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Date Submitted: 11/14/2012 07:12 PM

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Horniman Horticulture

Case Summary

Horniman Horticulture is a small family-owned gardening business, which was opened in 2002. It is going into its third year of operations with steadily growing revenue and expanding operations. However, while experiencing increasing demand, the firm is facing cash deficit. Resolving the issue is central to company’s financials, since not only it would be impossible to finalize a projected acquisition of 12-acre of farmland, but also it is threatening to company’s financial health.

1. What is your assessment of the financial performance of Horniman Horticulture?

a. Comparative Statement Analysis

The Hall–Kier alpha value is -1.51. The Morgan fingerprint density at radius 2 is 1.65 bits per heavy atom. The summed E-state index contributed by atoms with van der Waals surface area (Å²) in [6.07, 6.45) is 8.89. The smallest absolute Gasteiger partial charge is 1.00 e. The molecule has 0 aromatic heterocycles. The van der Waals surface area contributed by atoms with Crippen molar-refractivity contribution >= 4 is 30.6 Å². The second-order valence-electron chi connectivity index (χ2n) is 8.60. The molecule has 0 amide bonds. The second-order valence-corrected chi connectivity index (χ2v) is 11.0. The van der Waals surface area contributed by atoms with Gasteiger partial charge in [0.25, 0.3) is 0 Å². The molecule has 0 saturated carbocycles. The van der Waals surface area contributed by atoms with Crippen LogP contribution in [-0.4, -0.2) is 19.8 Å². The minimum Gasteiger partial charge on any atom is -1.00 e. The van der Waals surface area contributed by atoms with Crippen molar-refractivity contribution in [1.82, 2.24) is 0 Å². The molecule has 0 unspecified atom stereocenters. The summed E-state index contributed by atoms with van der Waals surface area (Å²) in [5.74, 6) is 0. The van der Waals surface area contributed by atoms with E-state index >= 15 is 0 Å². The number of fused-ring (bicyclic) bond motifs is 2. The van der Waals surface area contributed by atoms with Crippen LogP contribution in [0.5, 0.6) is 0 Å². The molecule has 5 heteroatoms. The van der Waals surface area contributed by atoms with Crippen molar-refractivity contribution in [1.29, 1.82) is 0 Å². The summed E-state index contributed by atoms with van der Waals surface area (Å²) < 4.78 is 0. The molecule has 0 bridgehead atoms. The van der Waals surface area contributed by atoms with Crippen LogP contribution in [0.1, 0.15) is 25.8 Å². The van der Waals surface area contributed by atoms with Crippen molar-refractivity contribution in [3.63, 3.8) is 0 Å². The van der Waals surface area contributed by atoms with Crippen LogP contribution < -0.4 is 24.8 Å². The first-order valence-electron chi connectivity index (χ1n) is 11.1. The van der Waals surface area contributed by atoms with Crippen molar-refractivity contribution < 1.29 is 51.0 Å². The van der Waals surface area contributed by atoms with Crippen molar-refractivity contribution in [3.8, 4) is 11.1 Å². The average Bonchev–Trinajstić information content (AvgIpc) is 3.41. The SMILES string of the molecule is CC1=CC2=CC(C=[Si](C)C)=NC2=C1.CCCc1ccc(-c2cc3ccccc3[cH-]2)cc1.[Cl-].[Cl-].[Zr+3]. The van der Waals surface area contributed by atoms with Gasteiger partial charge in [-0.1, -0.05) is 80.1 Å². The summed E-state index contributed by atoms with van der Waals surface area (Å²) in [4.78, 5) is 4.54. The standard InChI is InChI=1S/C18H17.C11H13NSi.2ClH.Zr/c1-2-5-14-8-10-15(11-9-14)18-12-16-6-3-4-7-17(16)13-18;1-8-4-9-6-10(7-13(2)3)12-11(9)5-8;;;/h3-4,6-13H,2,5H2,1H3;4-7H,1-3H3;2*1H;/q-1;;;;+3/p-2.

Profit and Loss Statement.

Over the first three years of its existence the firm is showing a steady revenue growth. Since 2002 the revenue went from $788,500 to $1,048,000, which constitutes a 25% increase. Such financial performance is complemented by corresponding increase in gross profits, operating profits and net profits. When compared to prior year, performance figures in 2005 very closely related. During that year all Profit and Loss Statement positions moved very close to 13% with very slight variations (see Exhibit 1). Such proportional growth suggests a potential financial health of the firm. However, it is only accounting data, which leaves out relevant information about operational performance. In order to make a conclusion about true financial health balance sheet and financial ratios are needed.

Balance Sheet.

The first line of the balance sheet shows a rapid decline in the cash balance of the company. This account fell from $120,000 to $9,400. Such an amount is below projected target value of 8% of annual revenue, and should have been $83,900. It is worrisome that its current accounts payable constitutes more than 50% of cash balance ($5,000). This deficit is exacerbated by nonexistence of bank credit. If receivables start to slow down, the firm may experience financial...